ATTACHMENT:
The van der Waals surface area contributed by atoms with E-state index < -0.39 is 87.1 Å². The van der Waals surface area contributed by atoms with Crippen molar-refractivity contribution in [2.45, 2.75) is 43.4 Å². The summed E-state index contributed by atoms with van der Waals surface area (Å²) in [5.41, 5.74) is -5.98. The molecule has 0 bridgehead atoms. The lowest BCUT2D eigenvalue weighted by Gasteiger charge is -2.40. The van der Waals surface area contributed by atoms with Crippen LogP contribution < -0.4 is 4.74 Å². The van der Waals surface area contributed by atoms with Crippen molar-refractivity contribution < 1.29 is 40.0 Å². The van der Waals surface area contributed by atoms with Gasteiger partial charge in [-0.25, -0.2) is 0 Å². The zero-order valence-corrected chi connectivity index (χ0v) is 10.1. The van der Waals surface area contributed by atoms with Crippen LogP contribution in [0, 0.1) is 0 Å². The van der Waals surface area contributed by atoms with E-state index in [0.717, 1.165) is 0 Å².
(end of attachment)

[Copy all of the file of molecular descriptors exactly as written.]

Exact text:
The van der Waals surface area contributed by atoms with E-state index < -0.39 is 87.1 Å². The van der Waals surface area contributed by atoms with Crippen molar-refractivity contribution in [2.45, 2.75) is 43.4 Å². The summed E-state index contributed by atoms with van der Waals surface area (Å²) in [5.41, 5.74) is -5.98. The molecule has 0 bridgehead atoms. The lowest BCUT2D eigenvalue weighted by Gasteiger charge is -2.40. The van der Waals surface area contributed by atoms with Crippen LogP contribution < -0.4 is 4.74 Å². The van der Waals surface area contributed by atoms with Crippen molar-refractivity contribution < 1.29 is 40.0 Å². The van der Waals surface area contributed by atoms with Gasteiger partial charge in [-0.25, -0.2) is 0 Å². The zero-order valence-corrected chi connectivity index (χ0v) is 10.1. The van der Waals surface area contributed by atoms with Crippen LogP contribution in [0, 0.1) is 0 Å². The van der Waals surface area contributed by atoms with E-state index in [0.717, 1.165) is 0 Å².